For example, in the conclusion of his important book correcting exaggerations found in descriptions of Raoul Wallenberg, Levine writes: “We must hope that there will be, today and in the future, individuals like Raoul Wallenberg who are intent on making a difference in the lives of others.”20 This statement successfully avoids committing any exaggeration about the heroism of Raoul Wallenberg’s actions, but it could be misleading. Morally elevating acts do make a difference in someone’s life, but there are many ways of merely “making a difference” in someone’s life that do not involve any morally elevating acts of sacrifice for others. Thus, this summary of Wallenberg’s behavior fails to imply the reality of his many morally elevating actions. It thereby loses its ability to morally elevate those who read it. Further, Levine’s next sentence, “Mythical ‘angels of rescue’ are unlikely to turn up when we really need them”,could mislead readers to the conclusion that all claims of morally elevating acts must be mythical because all that any human is capable of doing is making a difference in someone’s life in a non-morally elevating way. If, however, some people are willing to make heroic sacrifices in order to “make a difference” in the lives of others, and moral elevation exists, retelling the morally elevating stories about those sacrifices may be the most effective way to make such people turn up when we really need them

On the other hand, claiming that all morally elevating stories are mythical may become a self-fulfilling prophecy that greatly reduces the chances of morally elevating exemplars turning up when we really need them. Please keep this in mind when evaluating the importance of organizations like Gariwo dedicated to retelling morally elevating stories of sacrifice for others in order to promote enduring chains of altruism.

Notes and References

1 Palmer, Craig T., Ryan O. Begley, Kathryn Coe, K., and Lyle B. Steadman. 2013a. “Moral elevation and traditions: Ancestral encouragement of altruism through ritual and myth.” Journal of Ritual Studies 27(2):83-96.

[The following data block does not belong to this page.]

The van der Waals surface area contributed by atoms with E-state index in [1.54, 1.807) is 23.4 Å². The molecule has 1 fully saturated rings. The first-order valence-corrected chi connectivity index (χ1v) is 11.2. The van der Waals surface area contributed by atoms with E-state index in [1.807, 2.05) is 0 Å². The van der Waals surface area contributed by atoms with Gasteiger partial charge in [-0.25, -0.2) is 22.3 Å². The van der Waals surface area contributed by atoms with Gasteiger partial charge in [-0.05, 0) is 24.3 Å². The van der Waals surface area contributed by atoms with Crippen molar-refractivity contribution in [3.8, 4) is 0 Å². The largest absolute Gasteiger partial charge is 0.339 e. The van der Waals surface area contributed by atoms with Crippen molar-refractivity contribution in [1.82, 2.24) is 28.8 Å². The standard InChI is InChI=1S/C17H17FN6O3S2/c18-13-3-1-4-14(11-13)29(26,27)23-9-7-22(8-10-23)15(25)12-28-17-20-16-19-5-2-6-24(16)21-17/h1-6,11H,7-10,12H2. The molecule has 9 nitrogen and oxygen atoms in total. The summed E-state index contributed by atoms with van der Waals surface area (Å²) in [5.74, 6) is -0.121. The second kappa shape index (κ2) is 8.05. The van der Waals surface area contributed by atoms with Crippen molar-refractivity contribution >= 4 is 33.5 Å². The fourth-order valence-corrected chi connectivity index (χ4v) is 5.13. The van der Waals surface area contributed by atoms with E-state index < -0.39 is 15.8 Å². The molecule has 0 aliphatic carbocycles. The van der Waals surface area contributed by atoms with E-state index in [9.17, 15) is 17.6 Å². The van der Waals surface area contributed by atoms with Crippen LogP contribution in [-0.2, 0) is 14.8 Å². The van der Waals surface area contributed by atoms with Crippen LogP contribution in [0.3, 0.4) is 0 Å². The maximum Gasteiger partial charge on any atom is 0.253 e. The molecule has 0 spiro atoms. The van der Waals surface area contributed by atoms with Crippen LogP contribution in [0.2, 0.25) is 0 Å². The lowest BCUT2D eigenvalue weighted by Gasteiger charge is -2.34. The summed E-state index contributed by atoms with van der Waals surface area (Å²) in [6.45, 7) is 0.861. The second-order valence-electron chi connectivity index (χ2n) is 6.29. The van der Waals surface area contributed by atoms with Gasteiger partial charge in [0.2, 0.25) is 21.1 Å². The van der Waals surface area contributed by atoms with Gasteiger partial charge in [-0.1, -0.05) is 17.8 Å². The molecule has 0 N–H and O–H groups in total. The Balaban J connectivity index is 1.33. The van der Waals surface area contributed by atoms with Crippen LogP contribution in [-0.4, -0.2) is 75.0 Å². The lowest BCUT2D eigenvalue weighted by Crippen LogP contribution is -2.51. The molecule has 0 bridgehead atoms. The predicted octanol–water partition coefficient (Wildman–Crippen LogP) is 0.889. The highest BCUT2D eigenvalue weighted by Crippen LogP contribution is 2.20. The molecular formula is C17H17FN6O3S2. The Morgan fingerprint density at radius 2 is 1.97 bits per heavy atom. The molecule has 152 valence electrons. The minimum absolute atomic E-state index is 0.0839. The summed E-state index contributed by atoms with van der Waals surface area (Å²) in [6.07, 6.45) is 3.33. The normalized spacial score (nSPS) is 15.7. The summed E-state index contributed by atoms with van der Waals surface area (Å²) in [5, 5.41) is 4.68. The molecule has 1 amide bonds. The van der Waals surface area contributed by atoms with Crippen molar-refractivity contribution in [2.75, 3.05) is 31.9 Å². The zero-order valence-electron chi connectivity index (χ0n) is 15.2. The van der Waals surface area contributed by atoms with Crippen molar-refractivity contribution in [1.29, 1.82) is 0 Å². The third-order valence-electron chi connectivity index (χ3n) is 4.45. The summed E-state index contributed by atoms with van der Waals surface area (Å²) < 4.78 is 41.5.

2 Tec, Nechama. 1991. “Helping behavior and rescue during the Holocaust.” In Lessons and Legacies:The Meaning of the Holocaust in a Changing World, edited by Peter Hayes, 210-244. Northwestern University Press: Evanston, IL. (pp. 212, 215).
3 Haidt, Jonathan 2000. “The positive emotion of elevation.” Prevention and Treatment 3(1): 3c.
4 Jefferson, Thomas. 1975. “Letter to Robert Skipwith.” In The Portable Thomas Jefferson, edited by Merrill D. Peterson, 349–351. New York: Penguin.
5 Baron, Robert A. and Robert M. Liebert 1971. Human Social Behavior: A Contemporary View of Experimental Research. Homewood, IL: Dorsey Press. (p. 506).
6 Haidt, Jonathan 2010. “Wired to be inspired.” In The Compassionate Instinct, edited by Dacher Keltner, Jason Marsh and Jeremy A. Smith, 86–93. New York: Norton.
7 Schnall, Simone, Jean Roper and Daniel M. T. Fessler. 2010. “Evolution leads to altruistic behavior, above and beyond general positive affect.” Psychological Science 21(3):315-320.
8 Cox, Keith S. 2010. “Elevation predicts domain-specific volunteerism 3 months later.” Journal of Positive Psychology 5: 333–341.
9 Freeman, Dan, Karl Aquino and Brent McFerran 2009. “Overcoming beneficiary race as an impediment to charitable donations: Social dominance orientation, the experience of moral elevation, and donation behavior. Personality and Social Psychology Bulletin 35: 72–84.
10 Fogelman, Eva. 1994. Conscience and Courage: Rescuers of Jews during the Holocaust. New York: Anchor books. (p.254).
11 Land-Weber, Ellen. 2000. To Save a Life: Stories of Holocaust Rescue. Urbana, IL: University of Illinois.
12 London, Perry. 1970. “The rescuers.” In Altruism and Helping Behavior, edited by Jacqueline Macaulay and Leonard Barkowitz, 241-250. New York: Academic Press.
13 Oliner, Samuel P, and Pearl Oliner. 1988. The Altruistic Personality: Rescuers of Jews in Nazi Europe.New York: Free Press.
14 Oliner, Samuel P. 2003. Do unto others: Extraordinary acts of ordinary people. Boulder, CO: Westview Press. (p. xii)
15 Fogelman, Eva. 1994. Conscience and Courage: Rescuers of Jews during the Holocaust. New York: Anchor books. (p.311-312)
16 Paldiel, Mordecai. 2007. The Righteous Among the Nations. Yad Vashem. Jerusalem. (p. xi)
18 Fogelman, Eva. 1994. Conscience and Courage: Rescuers of Jews during the Holocaust. New York: Anchor books. (p.305)
19 Lichten, Joseph L. 1971. “Foreword.” In Iranek-Osmecki, Kazimierz. He Who Saves One Life. ix-xvi. New York: Crown Publishers, INC. (pp. ix-x)
20 Levine, Paul A. 2010. Raoul Wallenberg in Budapest: Myth, history and Holocaust. Londra: Vallentine Mitchell. (pp. 375)

By Craig T. Palmer,  anthropologist

Analysis by By Craig T. Palmer, anthropologist

25 May 2018